Shultz endorsed a maturity system and explained all the details to the contractor, who was unaware about this option but soon began to appreciate what it could do. Once the maturity curve was set and the sensors were being used on-site to estimate in-place concrete strength, they were able to prove the in-place concrete was achieving 85 percent of (f’c) within 48 hours of placement. Every stakeholder for the project instantly realized the huge impact of this new option.

By using the maturity system to assess field-cured results and in-place strength data, they were able to get back the six months the contractor had lost plus shorten the timeline by an additional three months. The contractor received a $1 Million incentive from ODOT for opening the road to traffic ahead of schedule.

Saving Time & Money
Weather is not a huge factor when you have direct access to the in-place concrete curing. Another project for Shultz occurred during the winter construction season. The contractor was required to blanket, tent, cover, and heat concrete accordingly to maintain the concrete temperature requirements until it reached sufficient strength during the winter months prior to implementing maturity. The contractor was using excessive amounts of fuel to heat the structures and laborers to frequently check the covering throughout the required curing time period.

Cold-weather concrete curing methods implemented during the project were proven to be excessive once the maturity/temperature monitoring was placed and the concrete was often being overheated. Once maturity began, they were able to show that the structures only needed blanketed and tarped due to the in-place concrete generating plenty of heat to cure on its own. It’s been proven that overheating concrete can be a main cause for exaggerated shrinkage, cracking and other issues.

By implementing in-place temperature and maturity monitoring, contractors needed less manpower, reduced the number of days for curing, and saved more than $50,000 in the first month. The invested parties were provided the real-time data that showed them how the in-place concrete was performing.

Hiring & Scheduling in Advance
Knowing ahead of time how key factors in your project will perform can save a lot of guess work.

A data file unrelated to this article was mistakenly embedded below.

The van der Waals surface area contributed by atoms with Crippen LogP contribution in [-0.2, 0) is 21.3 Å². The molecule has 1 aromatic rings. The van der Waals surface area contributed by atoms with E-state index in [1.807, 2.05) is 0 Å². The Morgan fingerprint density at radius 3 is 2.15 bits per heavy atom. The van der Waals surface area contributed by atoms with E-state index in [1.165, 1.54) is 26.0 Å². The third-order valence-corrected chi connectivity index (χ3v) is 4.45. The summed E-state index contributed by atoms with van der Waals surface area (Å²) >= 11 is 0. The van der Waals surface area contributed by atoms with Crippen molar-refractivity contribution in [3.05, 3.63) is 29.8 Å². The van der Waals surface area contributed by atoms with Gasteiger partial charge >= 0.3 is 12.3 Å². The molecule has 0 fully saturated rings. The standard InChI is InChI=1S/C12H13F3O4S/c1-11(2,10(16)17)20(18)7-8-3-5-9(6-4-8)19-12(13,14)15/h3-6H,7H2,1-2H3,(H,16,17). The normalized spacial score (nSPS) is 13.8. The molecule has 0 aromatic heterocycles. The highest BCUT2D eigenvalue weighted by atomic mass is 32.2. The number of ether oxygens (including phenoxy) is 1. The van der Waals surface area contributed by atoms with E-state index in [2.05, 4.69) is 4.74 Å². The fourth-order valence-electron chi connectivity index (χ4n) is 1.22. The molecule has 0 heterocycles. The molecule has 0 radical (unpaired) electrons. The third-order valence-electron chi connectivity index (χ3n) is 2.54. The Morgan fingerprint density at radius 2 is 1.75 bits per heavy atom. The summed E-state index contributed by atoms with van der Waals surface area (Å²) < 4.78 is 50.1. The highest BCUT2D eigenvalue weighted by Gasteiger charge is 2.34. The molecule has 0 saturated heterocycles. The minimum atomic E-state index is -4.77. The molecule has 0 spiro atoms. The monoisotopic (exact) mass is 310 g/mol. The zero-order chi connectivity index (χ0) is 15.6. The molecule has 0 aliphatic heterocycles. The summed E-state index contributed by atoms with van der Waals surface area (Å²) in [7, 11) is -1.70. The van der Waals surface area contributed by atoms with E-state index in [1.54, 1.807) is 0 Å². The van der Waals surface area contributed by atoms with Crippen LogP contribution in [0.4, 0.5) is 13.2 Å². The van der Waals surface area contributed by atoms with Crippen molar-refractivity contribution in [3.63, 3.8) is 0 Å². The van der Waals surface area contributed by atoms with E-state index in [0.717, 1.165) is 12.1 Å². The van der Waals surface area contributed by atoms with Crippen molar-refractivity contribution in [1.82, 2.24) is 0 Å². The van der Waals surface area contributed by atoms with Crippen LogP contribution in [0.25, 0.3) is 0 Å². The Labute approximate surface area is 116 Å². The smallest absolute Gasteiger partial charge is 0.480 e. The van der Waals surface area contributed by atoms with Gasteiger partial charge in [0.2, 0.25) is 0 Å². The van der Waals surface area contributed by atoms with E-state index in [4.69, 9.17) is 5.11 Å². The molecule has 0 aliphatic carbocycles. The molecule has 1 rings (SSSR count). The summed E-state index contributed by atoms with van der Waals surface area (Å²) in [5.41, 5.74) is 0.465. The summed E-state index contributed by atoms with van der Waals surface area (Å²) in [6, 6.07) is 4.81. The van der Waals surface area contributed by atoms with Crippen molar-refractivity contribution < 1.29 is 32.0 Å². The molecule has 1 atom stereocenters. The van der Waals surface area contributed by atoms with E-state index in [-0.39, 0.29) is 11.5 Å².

Once a concrete maturity curve is established and validated in the field, a contractor can accurately determine when stripping can take place, when the next stage of forming can occur, how long curing will take, when backfilling can begin, when lanes of traffic can be opened, and much more.

Scheduling different trades on a large construction project is challenging due to the need for precise coordination and timing. On a recent steel mill project, Patriot provided in-place maturity monitoring that enabled the contractor to see maturity and temperature data in real-time. This data allowed the contractor to schedule when future placements would occur based on the availability of concrete forms. This also facilitated scheduling of the earthwork crew for backfilling.

Alleviating Stress & Safety Concerns
Patriot was recently hired as a consultant on a project east of Terre Haute to help a manufacturing facility plan an equipment foundation mass concrete placement. The foundation was needed for a new machining center, and the facility stressed that the timing of the installation was critical for their production needs.

A thermal control plan was provided, detailing when to remove insulation based on the concrete's placement temperature. With this information, the client could schedule the delivery of the new machining center accurately.

Safety concerns are drastically reduced regarding post-tensioning cables. Premature post-tensioning of concrete that hasn't reached adequate strength can lead to cracking, deformation, or even catastrophic failure of a deck.

During the recent construction of the new Terre Haute Casino Resort, maturity probes were used to verify strength prior to tensioning of the PT cables for each of the 22 hotel deck pours. A thermal control plan was provided, detailing when to remove insulation based on the concrete's placement temperature.

Meet Your Co-Authors
Nick Fox has over 18 years of experience in Construction Materials Testing and serves as a Principal and Branch Manager for Patriot’s Terre Haute office. Fox enjoys working in the soils testing laboratory and takes pride in training his team in the field.

Danielle Shultz offers over 25 years of experience in the construction industry and is the Dayton Branch Manager and Construction Materials Manager for Patriot’s Ohio clients. Passionate about materials testing, Shultz enjoys explaining its intricacies and importance. She finds great satisfaction in contributing to impactful construction projects, enhancing the quality of roads, homes, schools and other community structures.